If you wait long enough, everything comes back into fashion. After two decades of deriding 1950s popular culture for being conformist, overly traditional, and suspicious of anything that could be labeled subversive, the 1980s saw an outpouring of nostalgia for the era. You see it in films like Back to the Future, the tunes of The Stray Cats and other rockabilly bands, and the throwback fashion styles of the early 1980s.
In some ways, it makes sense. The Reagan era of the United States was considered to be a return to traditional American values, and thus a 1950s cultural revival of sorts. But in 1986, horror films thoroughly reflected this homage to the past. Several retro-themed horror films were explicitly adapted from 1950s B-movies. Or, they had the slightly schlocky spirit of science fiction horror from that era. This mini-era celebrates the inventive genre filmmaking seen at a ’50s drive-in.
Night of the Creeps features a storyline about alien slugs landing on Earth. They wriggle their way into the human body, turning their hosts into bloodthirsty zombies. It is clearly inspired by Invasion of the Body Snatchers and other alien invasion films; however, Night of the Creeps isn’t interested in paying homage to these movies. Instead, it creates an authentic interpretation of a B-movie. It fully matches the genre’s sense of humor and charmingly nonsensical antics.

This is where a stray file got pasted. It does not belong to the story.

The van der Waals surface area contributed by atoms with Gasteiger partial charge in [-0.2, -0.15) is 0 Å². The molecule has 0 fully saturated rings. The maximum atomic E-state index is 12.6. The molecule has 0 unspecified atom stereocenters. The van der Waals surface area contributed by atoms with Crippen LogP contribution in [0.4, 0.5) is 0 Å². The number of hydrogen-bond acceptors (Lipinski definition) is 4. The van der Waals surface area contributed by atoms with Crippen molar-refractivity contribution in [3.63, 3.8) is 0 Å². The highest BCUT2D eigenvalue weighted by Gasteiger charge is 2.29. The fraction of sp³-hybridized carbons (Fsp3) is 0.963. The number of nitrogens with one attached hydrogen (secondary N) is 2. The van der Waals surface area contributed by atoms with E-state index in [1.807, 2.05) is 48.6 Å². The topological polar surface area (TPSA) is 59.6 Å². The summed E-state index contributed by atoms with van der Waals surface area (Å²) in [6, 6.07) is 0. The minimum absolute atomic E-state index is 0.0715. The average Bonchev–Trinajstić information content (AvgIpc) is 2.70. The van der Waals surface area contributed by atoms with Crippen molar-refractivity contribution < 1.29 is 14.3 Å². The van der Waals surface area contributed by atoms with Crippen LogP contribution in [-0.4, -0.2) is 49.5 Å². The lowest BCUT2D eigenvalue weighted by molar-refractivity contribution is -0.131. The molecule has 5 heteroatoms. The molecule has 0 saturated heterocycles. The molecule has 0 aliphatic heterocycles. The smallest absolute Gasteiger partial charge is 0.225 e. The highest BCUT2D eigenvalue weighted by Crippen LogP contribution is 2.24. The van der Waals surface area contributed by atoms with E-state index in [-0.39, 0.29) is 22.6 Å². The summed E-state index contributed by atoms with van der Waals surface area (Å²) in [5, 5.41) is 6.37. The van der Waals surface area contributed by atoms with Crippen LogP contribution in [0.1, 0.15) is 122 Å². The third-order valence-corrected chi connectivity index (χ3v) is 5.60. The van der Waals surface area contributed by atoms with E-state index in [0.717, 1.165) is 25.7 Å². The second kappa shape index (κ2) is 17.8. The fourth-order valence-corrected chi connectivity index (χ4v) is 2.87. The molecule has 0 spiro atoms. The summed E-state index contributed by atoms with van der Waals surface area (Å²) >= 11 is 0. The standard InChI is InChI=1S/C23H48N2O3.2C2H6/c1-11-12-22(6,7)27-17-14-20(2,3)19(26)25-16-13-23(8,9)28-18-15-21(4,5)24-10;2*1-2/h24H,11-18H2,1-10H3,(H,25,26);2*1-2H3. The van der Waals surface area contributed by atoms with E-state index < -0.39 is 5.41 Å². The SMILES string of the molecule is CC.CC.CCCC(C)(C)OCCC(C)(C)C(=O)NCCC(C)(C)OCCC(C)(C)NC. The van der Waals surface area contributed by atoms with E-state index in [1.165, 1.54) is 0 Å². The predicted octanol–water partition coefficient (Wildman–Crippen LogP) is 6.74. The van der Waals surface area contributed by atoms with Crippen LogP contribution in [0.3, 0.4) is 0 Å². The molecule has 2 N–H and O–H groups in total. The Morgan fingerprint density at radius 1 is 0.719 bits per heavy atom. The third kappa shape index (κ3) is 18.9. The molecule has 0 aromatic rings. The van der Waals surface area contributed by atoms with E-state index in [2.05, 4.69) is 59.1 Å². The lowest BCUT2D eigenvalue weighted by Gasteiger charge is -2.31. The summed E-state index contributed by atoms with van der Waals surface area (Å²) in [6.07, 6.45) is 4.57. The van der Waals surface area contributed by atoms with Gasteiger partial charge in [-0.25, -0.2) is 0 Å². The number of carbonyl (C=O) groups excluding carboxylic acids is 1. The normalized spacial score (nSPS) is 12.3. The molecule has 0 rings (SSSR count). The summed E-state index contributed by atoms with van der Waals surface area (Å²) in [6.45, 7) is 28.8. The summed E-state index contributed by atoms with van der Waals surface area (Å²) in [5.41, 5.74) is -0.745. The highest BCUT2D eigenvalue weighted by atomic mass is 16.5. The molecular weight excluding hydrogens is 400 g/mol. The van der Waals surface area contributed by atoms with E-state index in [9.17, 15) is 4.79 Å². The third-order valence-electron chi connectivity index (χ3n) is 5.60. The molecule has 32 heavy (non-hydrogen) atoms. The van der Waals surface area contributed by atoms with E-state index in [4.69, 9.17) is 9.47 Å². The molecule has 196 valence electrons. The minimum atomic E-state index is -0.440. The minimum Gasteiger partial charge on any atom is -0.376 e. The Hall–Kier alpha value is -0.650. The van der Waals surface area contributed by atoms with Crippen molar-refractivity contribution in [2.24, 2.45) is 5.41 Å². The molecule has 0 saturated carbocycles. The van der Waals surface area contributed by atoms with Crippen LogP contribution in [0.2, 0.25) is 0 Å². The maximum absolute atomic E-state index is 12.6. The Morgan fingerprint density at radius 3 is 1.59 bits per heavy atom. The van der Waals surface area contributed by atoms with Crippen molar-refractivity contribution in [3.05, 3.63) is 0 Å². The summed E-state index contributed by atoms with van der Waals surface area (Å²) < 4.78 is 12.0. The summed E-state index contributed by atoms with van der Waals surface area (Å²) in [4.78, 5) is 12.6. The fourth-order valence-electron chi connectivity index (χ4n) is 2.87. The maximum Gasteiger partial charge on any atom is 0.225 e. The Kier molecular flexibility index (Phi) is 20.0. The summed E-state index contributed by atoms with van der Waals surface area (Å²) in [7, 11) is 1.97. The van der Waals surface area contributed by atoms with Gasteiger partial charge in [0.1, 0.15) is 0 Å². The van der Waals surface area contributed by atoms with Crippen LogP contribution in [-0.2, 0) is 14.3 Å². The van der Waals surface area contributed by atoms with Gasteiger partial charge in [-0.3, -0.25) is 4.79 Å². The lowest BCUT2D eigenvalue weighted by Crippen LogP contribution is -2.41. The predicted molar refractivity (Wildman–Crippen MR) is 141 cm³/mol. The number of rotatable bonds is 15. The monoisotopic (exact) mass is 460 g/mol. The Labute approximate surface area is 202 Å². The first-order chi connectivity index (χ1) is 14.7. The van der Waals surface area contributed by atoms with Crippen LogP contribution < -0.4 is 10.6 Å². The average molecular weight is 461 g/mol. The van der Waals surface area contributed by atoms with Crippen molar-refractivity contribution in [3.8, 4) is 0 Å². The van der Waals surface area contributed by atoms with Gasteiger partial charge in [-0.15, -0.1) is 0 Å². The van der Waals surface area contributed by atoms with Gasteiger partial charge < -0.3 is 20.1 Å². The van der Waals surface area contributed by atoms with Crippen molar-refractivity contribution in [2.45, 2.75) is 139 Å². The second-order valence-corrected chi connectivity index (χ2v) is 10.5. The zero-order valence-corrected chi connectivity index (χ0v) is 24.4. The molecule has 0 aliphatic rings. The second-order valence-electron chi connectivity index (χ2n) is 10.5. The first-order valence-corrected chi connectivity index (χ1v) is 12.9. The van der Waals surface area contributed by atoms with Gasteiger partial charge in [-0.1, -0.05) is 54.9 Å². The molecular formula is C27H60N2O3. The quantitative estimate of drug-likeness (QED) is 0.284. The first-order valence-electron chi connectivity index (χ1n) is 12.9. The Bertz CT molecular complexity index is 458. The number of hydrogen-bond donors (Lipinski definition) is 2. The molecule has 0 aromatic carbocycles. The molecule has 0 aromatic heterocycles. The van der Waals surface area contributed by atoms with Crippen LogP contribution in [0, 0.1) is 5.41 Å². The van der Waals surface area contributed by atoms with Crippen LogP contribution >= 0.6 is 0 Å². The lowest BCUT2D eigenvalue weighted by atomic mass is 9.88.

The film’s cold open is even set in the 1950s. Two teens in a Lovers’ Lane situation witness what they think is a falling star and encounter aliens. This gently guides the audience to regard this film in the context of a classic B-movie. But despite its clear reverence for 1950s horror, Night of the Creeps references all the quirky horror that came before it. Not only is it an alien invasion/zombie/slasher mashup, but it also features characters who are all named after eminent genre directors. (This includes David Cronenberg and James Cameron, who also released sci-fi-inspired horror films in that same year.)